Are modified/controlled atmospheres useful for pumpkins and winter squash? We want to store pumpkins longer than we can achieve currently with just ambient temperature storage.
First there are many factors that affect the postharvest storage potential of pumpkins and winter squash. Production conditions, variety, careful harvest to avoid injury to the stem end and fruit surface, and adequate curing all contribute to obtaining good storage life. For short periods (1-2 months), pumpkins and winter squash can be stored in the range of 10-25C (50-77F), but after this initial period, chilling symptoms may appear on those stored as low as 10C and excessive water loss and surface drying will appear on those stored at 20-25C. The recommended storage temperature is 15C (59F).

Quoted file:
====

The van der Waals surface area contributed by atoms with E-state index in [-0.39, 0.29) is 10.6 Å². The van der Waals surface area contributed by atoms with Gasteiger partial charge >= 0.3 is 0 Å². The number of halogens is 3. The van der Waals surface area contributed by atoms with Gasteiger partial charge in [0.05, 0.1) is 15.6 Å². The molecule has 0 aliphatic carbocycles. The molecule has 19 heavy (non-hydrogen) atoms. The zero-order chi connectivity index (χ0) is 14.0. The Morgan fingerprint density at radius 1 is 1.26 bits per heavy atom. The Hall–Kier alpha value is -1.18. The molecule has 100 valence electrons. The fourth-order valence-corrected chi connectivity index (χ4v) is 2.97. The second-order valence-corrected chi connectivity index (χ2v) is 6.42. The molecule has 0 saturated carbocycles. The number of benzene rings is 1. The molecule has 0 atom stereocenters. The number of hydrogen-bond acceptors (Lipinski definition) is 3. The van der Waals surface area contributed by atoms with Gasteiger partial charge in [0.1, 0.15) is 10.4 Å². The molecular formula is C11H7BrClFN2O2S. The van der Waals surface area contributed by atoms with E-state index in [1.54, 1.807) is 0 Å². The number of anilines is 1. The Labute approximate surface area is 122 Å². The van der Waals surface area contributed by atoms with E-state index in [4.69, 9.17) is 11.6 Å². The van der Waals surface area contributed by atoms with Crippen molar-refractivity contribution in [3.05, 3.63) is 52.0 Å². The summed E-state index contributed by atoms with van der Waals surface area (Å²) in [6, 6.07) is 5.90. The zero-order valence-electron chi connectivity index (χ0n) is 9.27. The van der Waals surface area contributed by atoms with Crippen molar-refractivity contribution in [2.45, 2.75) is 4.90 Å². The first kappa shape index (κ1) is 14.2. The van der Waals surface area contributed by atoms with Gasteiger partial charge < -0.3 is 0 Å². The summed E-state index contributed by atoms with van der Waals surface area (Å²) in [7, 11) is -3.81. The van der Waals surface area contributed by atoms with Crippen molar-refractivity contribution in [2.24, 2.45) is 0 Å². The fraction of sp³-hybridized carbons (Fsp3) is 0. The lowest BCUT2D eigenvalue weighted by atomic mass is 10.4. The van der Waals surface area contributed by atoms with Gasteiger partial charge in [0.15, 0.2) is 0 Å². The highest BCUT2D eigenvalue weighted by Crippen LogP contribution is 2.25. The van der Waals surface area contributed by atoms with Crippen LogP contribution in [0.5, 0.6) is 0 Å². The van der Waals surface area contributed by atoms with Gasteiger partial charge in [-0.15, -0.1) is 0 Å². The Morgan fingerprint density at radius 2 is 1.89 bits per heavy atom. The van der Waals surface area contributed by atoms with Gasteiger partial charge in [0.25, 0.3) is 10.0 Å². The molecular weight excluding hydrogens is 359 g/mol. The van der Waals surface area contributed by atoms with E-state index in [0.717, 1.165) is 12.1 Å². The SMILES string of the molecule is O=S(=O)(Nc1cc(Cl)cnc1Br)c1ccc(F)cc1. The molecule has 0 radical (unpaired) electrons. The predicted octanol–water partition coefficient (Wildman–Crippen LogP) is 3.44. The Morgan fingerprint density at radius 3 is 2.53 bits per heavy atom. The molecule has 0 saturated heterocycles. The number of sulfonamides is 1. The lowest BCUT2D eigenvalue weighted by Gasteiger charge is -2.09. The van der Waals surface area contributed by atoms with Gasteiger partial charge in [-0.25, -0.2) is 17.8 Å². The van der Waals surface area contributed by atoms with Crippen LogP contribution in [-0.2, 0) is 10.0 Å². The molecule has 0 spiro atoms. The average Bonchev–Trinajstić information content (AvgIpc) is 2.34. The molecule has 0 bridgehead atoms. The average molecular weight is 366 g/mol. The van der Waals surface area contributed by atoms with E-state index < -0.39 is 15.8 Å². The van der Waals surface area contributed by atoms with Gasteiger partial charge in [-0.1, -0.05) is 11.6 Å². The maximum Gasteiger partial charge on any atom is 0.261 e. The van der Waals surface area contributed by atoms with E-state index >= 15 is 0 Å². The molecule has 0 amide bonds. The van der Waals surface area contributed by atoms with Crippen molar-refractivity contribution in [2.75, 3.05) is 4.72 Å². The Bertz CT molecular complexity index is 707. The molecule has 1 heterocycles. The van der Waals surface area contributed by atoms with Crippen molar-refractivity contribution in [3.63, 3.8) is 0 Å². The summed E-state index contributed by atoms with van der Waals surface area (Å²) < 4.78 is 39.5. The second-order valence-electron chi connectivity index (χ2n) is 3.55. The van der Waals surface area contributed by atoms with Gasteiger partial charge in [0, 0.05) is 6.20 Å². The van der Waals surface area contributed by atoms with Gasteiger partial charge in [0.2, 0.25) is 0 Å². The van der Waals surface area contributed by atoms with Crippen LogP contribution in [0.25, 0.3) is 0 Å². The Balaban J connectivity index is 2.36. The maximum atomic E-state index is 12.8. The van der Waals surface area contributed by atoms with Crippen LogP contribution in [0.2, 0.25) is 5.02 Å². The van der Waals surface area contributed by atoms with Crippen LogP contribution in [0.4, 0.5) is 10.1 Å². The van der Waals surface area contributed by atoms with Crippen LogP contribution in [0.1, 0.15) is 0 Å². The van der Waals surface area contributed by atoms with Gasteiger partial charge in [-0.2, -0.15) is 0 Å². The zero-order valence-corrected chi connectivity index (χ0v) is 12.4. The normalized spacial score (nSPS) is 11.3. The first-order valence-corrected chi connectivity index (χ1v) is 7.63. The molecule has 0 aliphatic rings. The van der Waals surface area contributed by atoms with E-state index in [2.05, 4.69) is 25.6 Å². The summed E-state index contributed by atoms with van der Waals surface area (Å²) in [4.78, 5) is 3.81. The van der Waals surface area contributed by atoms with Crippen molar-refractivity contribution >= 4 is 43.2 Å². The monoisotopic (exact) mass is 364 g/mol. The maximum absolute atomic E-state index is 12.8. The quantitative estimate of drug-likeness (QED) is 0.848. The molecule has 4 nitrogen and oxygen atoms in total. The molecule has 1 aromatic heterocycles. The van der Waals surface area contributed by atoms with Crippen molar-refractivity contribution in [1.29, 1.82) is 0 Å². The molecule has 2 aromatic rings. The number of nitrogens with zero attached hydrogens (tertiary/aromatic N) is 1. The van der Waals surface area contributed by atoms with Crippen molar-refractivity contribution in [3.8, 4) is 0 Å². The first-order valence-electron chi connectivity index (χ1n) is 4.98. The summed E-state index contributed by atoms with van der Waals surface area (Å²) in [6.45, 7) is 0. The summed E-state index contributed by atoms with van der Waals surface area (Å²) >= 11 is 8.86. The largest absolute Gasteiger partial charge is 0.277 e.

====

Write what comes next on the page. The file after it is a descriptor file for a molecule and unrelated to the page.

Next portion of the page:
Long before exploring the use of a more costly technology such as controlled atmospheres, you should work on optimizing the storage temperature of the pumpkins—15C is a good target storage temperature. After doing that, the focus should be on managing relative humidity. Generally about 70% RH will provide a good balance between minimizing weight loss and favoring decay organisms. To my knowledge, controlled or modified atmospheres are not used on winter squash and pumpkins. There is limited research in this area. A recent study at the University of Georgia compared CA (3%O2 + 5%CO2) stored fruit with ambient conditions (air) and found the former to yield more marketable fruit after 2-3 months. However, the CA was conducted at 10C, so the positive effect was a combination of temperature and CA. In other tests on winter squash, atmospheres with about 7% CO2 helped reduced degreening, but this would be of little benefit to pumpkins harvested at full color.